Thanks a lot to all of you ! Your advice is gold :)
posted
20-Feb-17, 17:27
edited about 27 seconds later
by pm133
Avatar for pm133
posted about 2 years ago

Thanks a lot your answer was invaluable. Should I ask potential supervisors on whether I will be given an opportunity to publish reports or is it something that I do by myself? If so, how do I get such opportunities? Apologies on my naive question, I am a newbie


I recommend asking as many questions as possible. Particularly if this is important to you. It is easy and understandable to be wary of "rocking the boat" at the interview stage but this can cause serious problems down the line.

For example, I wanted to know that I would be writing my own papers, able to work flexible hours and be largely left to get on with things without being asked for progress meetings every week. These were and remain red line issues for me so it was vital that my supervisor was happy on those fronts. For example, had I found out that the supervisor wrote my reports I would have terminated the PhD and started again elsewhere.
posted
21-Feb-17, 15:48
by Maryco
Avatar for Maryco
posted about 2 years ago
Quote From pm133:

Thanks a lot your answer was invaluable. Should I ask potential supervisors on whether I will be given an opportunity to publish reports or is it something that I do by myself? If so, how do I get such opportunities? Apologies on my naive question, I am a newbie


I recommend asking as many questions as possible. Particularly if this is important to you. It is easy and understandable to be wary of "rocking the boat" at the interview stage but this can cause serious problems down the line.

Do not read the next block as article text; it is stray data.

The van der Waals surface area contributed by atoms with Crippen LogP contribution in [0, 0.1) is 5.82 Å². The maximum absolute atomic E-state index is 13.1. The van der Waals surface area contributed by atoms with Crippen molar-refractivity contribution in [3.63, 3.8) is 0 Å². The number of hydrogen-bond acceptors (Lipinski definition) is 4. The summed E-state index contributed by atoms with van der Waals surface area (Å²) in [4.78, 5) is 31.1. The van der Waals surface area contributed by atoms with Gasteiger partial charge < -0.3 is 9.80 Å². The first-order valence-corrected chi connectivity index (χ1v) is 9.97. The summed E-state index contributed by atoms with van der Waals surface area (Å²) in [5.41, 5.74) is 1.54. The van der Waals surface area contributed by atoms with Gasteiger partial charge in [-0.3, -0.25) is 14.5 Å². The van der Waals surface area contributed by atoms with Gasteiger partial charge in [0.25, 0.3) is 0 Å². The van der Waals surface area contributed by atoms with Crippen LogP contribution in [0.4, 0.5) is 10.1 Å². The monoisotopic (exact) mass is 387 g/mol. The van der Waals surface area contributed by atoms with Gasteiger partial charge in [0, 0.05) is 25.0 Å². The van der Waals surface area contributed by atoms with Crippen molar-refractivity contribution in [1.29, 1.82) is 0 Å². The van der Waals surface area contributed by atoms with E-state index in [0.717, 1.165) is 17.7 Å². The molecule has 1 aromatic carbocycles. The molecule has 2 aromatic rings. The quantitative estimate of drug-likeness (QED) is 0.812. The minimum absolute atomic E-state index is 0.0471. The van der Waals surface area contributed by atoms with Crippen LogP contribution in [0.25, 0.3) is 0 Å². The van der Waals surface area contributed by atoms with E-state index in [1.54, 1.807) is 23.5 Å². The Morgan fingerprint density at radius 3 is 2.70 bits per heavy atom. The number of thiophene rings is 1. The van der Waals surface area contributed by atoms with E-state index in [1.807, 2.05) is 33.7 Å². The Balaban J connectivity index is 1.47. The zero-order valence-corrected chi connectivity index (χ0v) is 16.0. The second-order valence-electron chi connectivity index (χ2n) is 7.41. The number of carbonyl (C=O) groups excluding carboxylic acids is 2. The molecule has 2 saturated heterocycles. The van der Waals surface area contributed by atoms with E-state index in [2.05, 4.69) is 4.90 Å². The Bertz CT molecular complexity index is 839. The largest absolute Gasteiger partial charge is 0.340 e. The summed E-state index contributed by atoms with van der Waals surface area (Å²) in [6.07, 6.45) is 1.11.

For example, I wanted to know that I would be writing my own papers, able to work flexible hours and be largely left to get on with things without being asked for progress meetings every week. These were and remain red line issues for me so it was vital that my supervisor was happy on those fronts. For example, had I found out that the supervisor wrote my reports I would have terminated the PhD and started again elsewhere.



Thanks a lot for your advice ! A PhD still seems intimidating for me ( still in the applications process) so I have so many questions to ask, I am afraid that people will laugh at me : ) And wow I did not know that supervisors would write reports under their name. What would it be acceptable? Co-publishing right?
posted
21-Feb-17, 17:02
Avatar for TreeofLife
posted about 2 years ago
Quote From Maryco:

Thanks a lot for your advice ! A PhD still seems intimidating for me ( still in the applications process) so I have so many questions to ask, I am afraid that people will laugh at me : ) And wow I did not know that supervisors would write reports under their name. What would it be acceptable? Co-publishing right?


Yep this happens - sometimes they make themselves first author and the PhD student is a middle author.
posted
22-Feb-17, 15:37
by pf329
Avatar for pf329
posted about 2 years ago
And sometimes the PhD student is the the first author.
posted
22-Feb-17, 16:38
edited about 22 seconds later
Avatar for TreeofLife
posted about 2 years ago
Quote From pf329:
And sometimes the PhD student is the the first author.


PhD student should be the first author and supervisor usually goes last.